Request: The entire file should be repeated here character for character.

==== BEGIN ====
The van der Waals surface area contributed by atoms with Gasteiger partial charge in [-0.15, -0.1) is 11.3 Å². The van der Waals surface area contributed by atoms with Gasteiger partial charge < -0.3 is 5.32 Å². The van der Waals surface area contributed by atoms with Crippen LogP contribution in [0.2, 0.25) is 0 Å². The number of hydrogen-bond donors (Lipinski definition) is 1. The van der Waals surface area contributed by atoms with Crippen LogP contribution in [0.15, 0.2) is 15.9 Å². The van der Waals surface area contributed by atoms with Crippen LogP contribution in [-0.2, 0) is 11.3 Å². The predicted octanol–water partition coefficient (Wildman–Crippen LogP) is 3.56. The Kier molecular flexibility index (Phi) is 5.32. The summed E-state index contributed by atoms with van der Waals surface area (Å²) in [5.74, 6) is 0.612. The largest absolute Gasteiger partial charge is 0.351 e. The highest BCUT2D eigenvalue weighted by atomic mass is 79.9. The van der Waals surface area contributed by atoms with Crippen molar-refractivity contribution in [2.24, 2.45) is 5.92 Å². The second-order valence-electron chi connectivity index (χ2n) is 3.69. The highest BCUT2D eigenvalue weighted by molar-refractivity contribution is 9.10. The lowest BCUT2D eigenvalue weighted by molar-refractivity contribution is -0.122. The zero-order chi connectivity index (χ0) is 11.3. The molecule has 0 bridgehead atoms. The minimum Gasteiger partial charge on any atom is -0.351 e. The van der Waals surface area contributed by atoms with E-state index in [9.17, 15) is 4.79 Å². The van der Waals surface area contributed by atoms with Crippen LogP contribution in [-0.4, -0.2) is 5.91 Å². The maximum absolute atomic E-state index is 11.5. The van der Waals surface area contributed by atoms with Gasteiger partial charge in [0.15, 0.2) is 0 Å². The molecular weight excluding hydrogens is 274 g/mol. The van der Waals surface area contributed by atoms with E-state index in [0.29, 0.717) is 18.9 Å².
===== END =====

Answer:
The van der Waals surface area contributed by atoms with Gasteiger partial charge in [-0.15, -0.1) is 11.3 Å². The van der Waals surface area contributed by atoms with Gasteiger partial charge < -0.3 is 5.32 Å². The van der Waals surface area contributed by atoms with Crippen LogP contribution in [0.2, 0.25) is 0 Å². The number of hydrogen-bond donors (Lipinski definition) is 1. The van der Waals surface area contributed by atoms with Crippen LogP contribution in [0.15, 0.2) is 15.9 Å². The van der Waals surface area contributed by atoms with Crippen LogP contribution in [-0.2, 0) is 11.3 Å². The predicted octanol–water partition coefficient (Wildman–Crippen LogP) is 3.56. The Kier molecular flexibility index (Phi) is 5.32. The summed E-state index contributed by atoms with van der Waals surface area (Å²) in [5.74, 6) is 0.612. The largest absolute Gasteiger partial charge is 0.351 e. The highest BCUT2D eigenvalue weighted by atomic mass is 79.9. The van der Waals surface area contributed by atoms with Crippen molar-refractivity contribution in [2.24, 2.45) is 5.92 Å². The second-order valence-electron chi connectivity index (χ2n) is 3.69. The highest BCUT2D eigenvalue weighted by molar-refractivity contribution is 9.10. The lowest BCUT2D eigenvalue weighted by molar-refractivity contribution is -0.122. The zero-order chi connectivity index (χ0) is 11.3. The molecule has 0 bridgehead atoms. The minimum Gasteiger partial charge on any atom is -0.351 e. The van der Waals surface area contributed by atoms with E-state index in [9.17, 15) is 4.79 Å². The van der Waals surface area contributed by atoms with Crippen LogP contribution in [-0.4, -0.2) is 5.91 Å². The maximum absolute atomic E-state index is 11.5. The van der Waals surface area contributed by atoms with Gasteiger partial charge in [0.15, 0.2) is 0 Å². The molecular weight excluding hydrogens is 274 g/mol. The van der Waals surface area contributed by atoms with E-state index in [0.29, 0.717) is 18.9 Å².